The Department of Energy/Energy Information Administration average diesel price fell for the second consecutive week, effective Monday.
A decline of 1.7 cents a gallon to $3.144 a gallon followed last week’s 3.3-cent decline, a drop that ended a 20-week streak of increases. Even with the two recent declines, the benchmark price is still up 50.9 cents a gallon from where it closed out 2020.
The decline in the DOE/EIA retail price did not come from a steady decline last week in the ultra low sulfur diesel price on the CME commodity exchange. To the contrary, the CME price settled the week at $1.8316 a gallon on Thursday (markets were closed Friday to mark Good Friday), which represented a gain of slightly more than 2 cents a gallon from the prior Friday.
Oil markets counterintuitively rose Thursday, the day that the OPEC+ group decided to put a significant amount of oil onto the markets starting this month. But prospects of continuing vaccination troubles in Europe and what that might mean for demand reversed most of those gains on Monday, with the price of ULSD settling down almost 6 cents a gallon from Thursday to $1.7724.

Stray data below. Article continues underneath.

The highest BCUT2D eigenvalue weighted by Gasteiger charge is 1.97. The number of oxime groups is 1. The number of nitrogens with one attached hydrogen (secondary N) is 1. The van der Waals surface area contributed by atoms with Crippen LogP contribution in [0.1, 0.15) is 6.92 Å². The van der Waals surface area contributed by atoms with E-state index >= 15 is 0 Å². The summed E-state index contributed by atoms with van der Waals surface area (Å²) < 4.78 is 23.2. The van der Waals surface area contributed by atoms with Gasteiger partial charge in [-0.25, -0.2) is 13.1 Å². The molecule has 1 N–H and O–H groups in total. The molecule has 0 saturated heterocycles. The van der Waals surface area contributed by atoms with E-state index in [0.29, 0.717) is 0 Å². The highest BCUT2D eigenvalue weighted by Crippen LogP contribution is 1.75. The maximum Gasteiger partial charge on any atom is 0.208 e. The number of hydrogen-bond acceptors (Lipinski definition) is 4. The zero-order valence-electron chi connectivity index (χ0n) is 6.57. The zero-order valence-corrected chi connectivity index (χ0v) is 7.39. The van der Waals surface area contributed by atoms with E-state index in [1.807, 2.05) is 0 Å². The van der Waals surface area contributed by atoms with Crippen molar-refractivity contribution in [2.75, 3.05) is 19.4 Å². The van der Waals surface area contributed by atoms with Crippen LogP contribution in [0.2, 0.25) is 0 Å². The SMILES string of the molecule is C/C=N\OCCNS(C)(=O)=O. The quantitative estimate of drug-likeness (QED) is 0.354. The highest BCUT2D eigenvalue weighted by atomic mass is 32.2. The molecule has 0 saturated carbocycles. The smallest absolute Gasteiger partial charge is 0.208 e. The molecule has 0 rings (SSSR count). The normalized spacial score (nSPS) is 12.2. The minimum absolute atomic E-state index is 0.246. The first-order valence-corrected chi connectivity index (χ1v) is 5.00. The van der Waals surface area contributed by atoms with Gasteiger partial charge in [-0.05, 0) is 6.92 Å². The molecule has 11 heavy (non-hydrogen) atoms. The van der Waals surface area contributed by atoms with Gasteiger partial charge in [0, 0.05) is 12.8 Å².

But retail prices in recent weeks had started to rise substantially above where wholesale prices would have otherwise dictated they would be expected to land, which can be seen in the FUELS.USA SONAR data stream, which measures retail to wholesale diesel prices.
That price tends to have a normal range of about $1.05 to $1.10. The drop in retail prices that the EIA captured this week, during a period when wholesale diesel prices largely held steady last week, is reflecting more of a return to the norm for retail against wholesale.